Yup. “When we stop treating women as sexist figures […] then we can stop talking about how much money they spent on their clothes.” Erm. Maybe you mean ‘sex objects’? And, well, that’s probably when we can start talking about how much money they spend on their clothes. And, y’now, truth be told, all of you, you’re just a disgrace to your profession. Really. A shower.
It’s not all vitriol around here at 8.30 in the morning though. If you want to put everything back into perspective, and to enjoy a glimpse of the dizzying heights this campaign is occasionally reaching, check out five minutes of Obama in Richmond, Virginia yesterday:
I can’t remember seeing political oratory like this before. Not in my lifetime. Barack Obama is lifting his audiences to new levels of optimism and self-belief. Watching him speak like this, even the most cynical of onlookers could start to believe that this is a man with the potential to lift a whole nation.
The Obama camp must be worrying about having their man suspend his campaign for thiry-six hours in order to visit his ailing grand-mother. Still, it could be worse for the Democrats. At least McCain hasn’t suspended his:
In a masterstroke, McCain goes on to call Western Pennsylvanians the most patriotic people in America, neatly insulting the rest of the population of the country of which he aspires to become commander-in-chief.
Friend, colleague and fellow blogger Marc Berry pinged me a link to this late last night. It’s official title is Batmobama & Robiden.
It was on a site called Etsy specialising in selling affordable art online. I instantly contacted the artist behind it, Paul Richmond, asking his permission to feature it on my blog. Within about another five minutes, I’d decided to buy myself one of the 200 prints he was selling.
This was the first time I’d visited Etsy, but within a matter of minutes I’d completed a transaction to the value of about $45. I find the dynamics of the transaction quite peculiar.
I became aware of the product because Marc recognised that it combined two things I blog about on a fairly regular basis – Batman, and the 2008 American presidential election. He knows that I’ve been fixated with some of the ‘Obamaganda’ coming out of this campaign, and have even gone so far as to create some of my own, but as far as I’m concerned this is in a class of its own, both thematically and in terms of its artistic quality.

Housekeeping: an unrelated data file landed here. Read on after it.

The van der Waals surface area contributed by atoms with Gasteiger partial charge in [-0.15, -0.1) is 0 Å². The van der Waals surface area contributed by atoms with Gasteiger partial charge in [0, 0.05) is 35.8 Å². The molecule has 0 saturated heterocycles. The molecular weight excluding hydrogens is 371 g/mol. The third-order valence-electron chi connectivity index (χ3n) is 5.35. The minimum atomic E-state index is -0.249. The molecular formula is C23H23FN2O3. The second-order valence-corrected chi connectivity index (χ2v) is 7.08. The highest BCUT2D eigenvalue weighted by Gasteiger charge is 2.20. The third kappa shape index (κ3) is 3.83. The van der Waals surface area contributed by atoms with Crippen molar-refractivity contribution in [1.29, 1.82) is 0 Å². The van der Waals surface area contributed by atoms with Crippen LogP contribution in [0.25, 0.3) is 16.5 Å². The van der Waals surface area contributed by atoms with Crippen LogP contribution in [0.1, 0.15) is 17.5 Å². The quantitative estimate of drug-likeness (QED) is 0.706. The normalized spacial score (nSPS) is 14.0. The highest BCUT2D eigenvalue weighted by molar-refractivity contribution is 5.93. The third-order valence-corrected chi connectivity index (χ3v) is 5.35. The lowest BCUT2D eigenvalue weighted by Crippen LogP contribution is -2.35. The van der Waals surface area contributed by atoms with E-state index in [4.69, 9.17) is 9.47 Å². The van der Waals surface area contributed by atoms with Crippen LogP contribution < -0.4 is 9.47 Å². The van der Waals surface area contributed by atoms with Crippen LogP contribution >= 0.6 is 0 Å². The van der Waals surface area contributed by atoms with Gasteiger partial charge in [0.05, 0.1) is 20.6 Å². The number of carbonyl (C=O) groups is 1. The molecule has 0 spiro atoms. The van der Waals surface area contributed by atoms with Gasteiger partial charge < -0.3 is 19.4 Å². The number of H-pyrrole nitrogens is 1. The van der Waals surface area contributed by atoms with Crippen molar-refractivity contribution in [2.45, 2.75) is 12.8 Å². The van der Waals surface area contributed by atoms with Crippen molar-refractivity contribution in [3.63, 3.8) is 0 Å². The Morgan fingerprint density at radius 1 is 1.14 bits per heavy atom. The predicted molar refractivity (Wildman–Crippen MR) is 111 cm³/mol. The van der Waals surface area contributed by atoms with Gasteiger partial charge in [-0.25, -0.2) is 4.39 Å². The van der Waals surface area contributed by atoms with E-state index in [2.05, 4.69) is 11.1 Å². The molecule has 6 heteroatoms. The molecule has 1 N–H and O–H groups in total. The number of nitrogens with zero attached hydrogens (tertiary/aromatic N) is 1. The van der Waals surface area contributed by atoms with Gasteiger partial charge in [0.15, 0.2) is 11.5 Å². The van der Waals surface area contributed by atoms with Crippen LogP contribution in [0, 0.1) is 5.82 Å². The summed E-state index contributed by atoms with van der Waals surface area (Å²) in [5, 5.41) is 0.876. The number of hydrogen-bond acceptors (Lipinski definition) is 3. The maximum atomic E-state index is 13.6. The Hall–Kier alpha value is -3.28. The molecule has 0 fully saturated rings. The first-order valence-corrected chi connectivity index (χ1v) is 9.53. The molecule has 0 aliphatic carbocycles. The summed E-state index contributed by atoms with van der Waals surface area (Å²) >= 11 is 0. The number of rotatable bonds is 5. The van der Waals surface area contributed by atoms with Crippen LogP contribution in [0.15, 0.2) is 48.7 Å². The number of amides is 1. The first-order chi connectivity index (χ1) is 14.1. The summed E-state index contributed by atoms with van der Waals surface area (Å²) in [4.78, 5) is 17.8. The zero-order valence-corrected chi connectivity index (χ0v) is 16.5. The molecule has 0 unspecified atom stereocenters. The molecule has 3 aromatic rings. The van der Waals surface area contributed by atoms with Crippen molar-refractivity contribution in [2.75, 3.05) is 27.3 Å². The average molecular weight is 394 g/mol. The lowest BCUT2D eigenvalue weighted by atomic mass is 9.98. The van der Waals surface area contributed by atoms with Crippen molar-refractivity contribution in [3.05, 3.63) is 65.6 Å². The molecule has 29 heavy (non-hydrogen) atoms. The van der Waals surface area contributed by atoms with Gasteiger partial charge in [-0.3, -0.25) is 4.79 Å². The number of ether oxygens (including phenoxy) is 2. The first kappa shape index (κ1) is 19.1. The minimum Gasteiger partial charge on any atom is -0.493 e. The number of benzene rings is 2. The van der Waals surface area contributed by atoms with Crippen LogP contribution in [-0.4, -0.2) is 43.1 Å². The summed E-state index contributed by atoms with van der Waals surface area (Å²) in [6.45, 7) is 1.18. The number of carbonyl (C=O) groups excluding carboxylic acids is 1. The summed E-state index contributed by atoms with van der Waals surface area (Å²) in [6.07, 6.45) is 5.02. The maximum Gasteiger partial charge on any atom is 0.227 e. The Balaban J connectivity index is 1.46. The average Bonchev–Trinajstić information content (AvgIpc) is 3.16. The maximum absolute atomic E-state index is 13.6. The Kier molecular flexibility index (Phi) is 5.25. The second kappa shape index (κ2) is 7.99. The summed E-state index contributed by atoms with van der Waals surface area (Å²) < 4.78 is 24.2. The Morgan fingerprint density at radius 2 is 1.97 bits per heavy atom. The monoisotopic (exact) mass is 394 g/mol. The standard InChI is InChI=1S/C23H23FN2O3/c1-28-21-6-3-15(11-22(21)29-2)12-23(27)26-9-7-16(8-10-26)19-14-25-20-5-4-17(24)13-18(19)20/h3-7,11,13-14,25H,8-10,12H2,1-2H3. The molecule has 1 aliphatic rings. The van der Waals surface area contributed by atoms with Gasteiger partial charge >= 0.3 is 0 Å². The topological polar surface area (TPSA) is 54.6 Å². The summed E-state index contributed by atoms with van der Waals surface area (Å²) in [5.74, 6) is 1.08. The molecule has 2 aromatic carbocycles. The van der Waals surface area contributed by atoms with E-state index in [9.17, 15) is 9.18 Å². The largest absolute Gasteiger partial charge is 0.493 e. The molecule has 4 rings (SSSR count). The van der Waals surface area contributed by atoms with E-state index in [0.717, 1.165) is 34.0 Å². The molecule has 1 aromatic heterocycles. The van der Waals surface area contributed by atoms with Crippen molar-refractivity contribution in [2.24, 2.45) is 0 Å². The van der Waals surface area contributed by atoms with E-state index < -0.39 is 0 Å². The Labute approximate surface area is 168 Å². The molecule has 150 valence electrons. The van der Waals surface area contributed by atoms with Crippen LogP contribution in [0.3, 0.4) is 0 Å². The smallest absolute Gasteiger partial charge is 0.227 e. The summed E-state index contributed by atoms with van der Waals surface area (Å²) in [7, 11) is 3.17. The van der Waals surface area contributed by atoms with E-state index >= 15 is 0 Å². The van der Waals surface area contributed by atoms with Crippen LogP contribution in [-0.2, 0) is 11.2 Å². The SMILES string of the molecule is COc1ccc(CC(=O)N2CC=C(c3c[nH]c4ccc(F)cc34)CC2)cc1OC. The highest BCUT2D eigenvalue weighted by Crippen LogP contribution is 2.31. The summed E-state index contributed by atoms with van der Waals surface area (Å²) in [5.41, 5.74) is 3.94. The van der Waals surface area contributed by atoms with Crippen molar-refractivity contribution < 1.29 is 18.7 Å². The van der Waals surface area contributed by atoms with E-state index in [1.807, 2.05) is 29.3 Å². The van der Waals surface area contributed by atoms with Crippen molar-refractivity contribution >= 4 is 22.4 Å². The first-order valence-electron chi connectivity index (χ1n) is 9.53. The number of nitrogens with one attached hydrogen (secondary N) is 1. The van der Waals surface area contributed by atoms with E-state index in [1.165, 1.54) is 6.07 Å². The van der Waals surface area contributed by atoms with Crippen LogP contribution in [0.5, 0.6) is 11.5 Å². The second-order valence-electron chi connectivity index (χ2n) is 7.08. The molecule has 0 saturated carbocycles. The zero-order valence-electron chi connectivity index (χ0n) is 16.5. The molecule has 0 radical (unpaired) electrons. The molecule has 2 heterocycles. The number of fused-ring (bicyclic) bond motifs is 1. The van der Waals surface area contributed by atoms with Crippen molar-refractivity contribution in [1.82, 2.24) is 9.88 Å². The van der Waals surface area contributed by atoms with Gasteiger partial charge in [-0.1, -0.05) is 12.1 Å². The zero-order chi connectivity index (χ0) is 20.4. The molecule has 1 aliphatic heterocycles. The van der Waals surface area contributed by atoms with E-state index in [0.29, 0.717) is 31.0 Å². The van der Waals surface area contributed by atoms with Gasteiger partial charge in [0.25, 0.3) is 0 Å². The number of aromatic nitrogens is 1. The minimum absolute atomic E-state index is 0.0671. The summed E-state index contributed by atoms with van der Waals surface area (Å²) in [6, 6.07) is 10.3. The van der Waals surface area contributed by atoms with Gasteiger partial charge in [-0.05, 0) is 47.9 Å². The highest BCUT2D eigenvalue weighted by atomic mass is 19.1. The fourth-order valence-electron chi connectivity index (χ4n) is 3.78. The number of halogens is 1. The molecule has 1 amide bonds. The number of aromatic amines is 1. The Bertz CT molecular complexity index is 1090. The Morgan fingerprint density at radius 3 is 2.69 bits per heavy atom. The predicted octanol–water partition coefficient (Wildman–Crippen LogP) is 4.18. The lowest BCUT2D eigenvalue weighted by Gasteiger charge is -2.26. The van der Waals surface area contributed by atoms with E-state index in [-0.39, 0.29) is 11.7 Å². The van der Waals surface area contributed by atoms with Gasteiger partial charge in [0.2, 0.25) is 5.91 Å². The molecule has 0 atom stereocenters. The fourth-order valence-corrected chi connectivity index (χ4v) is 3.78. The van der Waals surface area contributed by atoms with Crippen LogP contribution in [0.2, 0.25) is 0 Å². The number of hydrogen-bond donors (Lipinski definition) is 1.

Because I was able to quickly identify Paul as the artist behind it, and to contact him through the site, even before I heard back from him I had a sense of him as an individual. With this in mind, my decision to purchase was accompanied by an awareness that the bulk of the cash I was parting with would be going to another human being.
The knowledge that there were only 200 prints available made it sufficiently unusual to seem worth spending roughly £25 on – not a sum of money I’d normally part with for something I was going to hang on the wall. The fact that there were only 35 remaining added enough of an ingredient of urgency to compel me to buy one there and then, rather than going away and talking myself out of it.
I guess the final factor in this is that I can vaguely remember a friend of mine singing the praises of a service called Etsy. I can’t remember the details, I just remember someone telling me that Etsy was great, and that it came from somebody whose judgement I trust.
The particular confluence of circumstances added up to this transaction typifies the way in which the social web is changing commerce. It is slowly re-establishing more traditional values in terms of what a transaction like this signifies, taking place between two human beings, in one of a million colourful corners of the global flea market.
As to the question of whether the piece itself is an accurate characterisation of the key players in the forthcoming election, ladies and gentlemen, I give you Exhibit A…